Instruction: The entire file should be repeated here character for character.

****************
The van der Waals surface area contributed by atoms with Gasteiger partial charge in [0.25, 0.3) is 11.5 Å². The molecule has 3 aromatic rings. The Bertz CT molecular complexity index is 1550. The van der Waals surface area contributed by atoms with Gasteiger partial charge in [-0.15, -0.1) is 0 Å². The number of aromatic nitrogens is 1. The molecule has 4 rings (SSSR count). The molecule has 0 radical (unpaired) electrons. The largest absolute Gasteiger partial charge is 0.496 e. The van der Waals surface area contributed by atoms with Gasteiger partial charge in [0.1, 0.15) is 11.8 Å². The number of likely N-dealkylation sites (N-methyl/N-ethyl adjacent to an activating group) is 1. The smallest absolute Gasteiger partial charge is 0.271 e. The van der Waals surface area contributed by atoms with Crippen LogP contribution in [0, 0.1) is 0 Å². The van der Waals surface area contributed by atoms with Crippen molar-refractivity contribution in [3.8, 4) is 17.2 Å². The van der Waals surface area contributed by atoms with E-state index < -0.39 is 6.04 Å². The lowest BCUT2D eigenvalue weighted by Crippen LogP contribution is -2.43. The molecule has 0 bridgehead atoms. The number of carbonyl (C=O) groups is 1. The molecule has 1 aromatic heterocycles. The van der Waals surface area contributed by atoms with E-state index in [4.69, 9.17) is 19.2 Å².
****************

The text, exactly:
The van der Waals surface area contributed by atoms with Gasteiger partial charge in [0.25, 0.3) is 11.5 Å². The molecule has 3 aromatic rings. The Bertz CT molecular complexity index is 1550. The van der Waals surface area contributed by atoms with Gasteiger partial charge in [-0.15, -0.1) is 0 Å². The number of aromatic nitrogens is 1. The molecule has 4 rings (SSSR count). The molecule has 0 radical (unpaired) electrons. The largest absolute Gasteiger partial charge is 0.496 e. The van der Waals surface area contributed by atoms with Gasteiger partial charge in [0.1, 0.15) is 11.8 Å². The number of likely N-dealkylation sites (N-methyl/N-ethyl adjacent to an activating group) is 1. The smallest absolute Gasteiger partial charge is 0.271 e. The van der Waals surface area contributed by atoms with Crippen LogP contribution in [0, 0.1) is 0 Å². The van der Waals surface area contributed by atoms with Crippen molar-refractivity contribution in [3.8, 4) is 17.2 Å². The van der Waals surface area contributed by atoms with E-state index < -0.39 is 6.04 Å². The lowest BCUT2D eigenvalue weighted by Crippen LogP contribution is -2.43. The molecule has 0 bridgehead atoms. The number of carbonyl (C=O) groups is 1. The molecule has 1 aromatic heterocycles. The van der Waals surface area contributed by atoms with E-state index in [4.69, 9.17) is 19.2 Å².